The Republican governor said in an Aug. 31 statement that just four intensive care unit beds out of nearly 400 were available in the entire state, noting that there were more COVID-19 patients in ICU beds in Idaho “than ever before” and that “the vast majority of them are unvaccinated.”
“Where hospitals have converted other spaces to be used as contingency ICU beds, those are filling up too,” Little said.
“We are dangerously close to activating statewide crisis standards of care—a historic step that means Idahoans in need of health care could receive a lesser standard of care or may be turned away altogether. In essence, someone would have to decide who can be treated and who cannot. This affects all of us, not just patients with COVID-19.”
As part of the Aug. 31 order, 370 personnel will be deployed statewide, including up to 150 guardsmen to “support short-staffed medical facilities.” They’ll be tasked with logistical support, such as screenings, lab work, and other duties, the governor said.
Another 200 medical and administrative personnel will be made available to the state through a contract with the General Services Administration, and a 20-person Department of Defense medical response team will be deployed to North Idaho, where vaccination rates are among the lowest in the state.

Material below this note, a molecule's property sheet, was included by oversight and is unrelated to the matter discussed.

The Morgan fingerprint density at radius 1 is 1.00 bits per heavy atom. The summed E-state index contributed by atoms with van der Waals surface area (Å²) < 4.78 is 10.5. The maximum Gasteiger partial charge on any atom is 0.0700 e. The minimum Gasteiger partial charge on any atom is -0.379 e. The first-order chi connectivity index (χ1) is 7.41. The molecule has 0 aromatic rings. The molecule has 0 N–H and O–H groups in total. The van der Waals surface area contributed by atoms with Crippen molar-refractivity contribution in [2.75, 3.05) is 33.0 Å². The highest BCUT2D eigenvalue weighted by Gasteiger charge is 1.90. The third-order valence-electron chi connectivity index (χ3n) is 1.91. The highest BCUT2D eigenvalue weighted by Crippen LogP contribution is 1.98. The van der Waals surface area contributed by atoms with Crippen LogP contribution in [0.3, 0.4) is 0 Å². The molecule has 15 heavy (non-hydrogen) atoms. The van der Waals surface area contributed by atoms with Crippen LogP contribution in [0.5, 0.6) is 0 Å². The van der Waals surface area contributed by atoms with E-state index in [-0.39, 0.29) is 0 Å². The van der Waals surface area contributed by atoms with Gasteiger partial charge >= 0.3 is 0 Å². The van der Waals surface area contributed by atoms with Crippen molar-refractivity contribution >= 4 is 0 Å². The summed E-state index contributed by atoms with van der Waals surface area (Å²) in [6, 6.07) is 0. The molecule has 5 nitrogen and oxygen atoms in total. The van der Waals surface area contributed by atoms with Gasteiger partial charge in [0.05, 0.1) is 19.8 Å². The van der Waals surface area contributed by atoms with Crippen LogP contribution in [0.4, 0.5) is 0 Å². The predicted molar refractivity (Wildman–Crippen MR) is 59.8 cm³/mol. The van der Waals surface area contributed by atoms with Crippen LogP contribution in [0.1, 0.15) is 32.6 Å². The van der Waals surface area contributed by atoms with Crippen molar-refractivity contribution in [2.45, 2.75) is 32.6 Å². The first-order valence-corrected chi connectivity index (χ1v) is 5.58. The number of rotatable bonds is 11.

“Idaho hospitals are beyond constrained. Our health care system is designed to deal with the everyday realities of life. Our health care system is not designed to withstand the prolonged strain caused by an unrestrained global pandemic. It is simply not sustainable,” Little said, urging those who aren’t yet vaccinated against COVID-19 to do so.
Lt. Gov. Janice McGeachin, a Republican who’s running to unseat Little for Idaho’s Republican gubernatorial nomination in 2022, said the governor’s support for vaccinations is “shameful.”
“It was shameful for Brad to suggest today that Idahoans must make a specific medical choice in order to show love for their neighbors,” McGeachin wrote on Twitter. “You can love your neighbor and still make medical decisions that are right for you. I trust you to make your own health choices.”
According to the Centers for Disease Control and Prevention, as of Aug. 31, approximately 44 percent of the state’s total population had received at least one vaccine dose, with 39 percent fully vaccinated against COVID-19, the disease caused by the CCP (Chinese Communist Party) virus.
“Those who have made the personal medical choice not to take this vaccine deserve to have their decisions respected,” McGeachin said, according to the Idaho Statesman.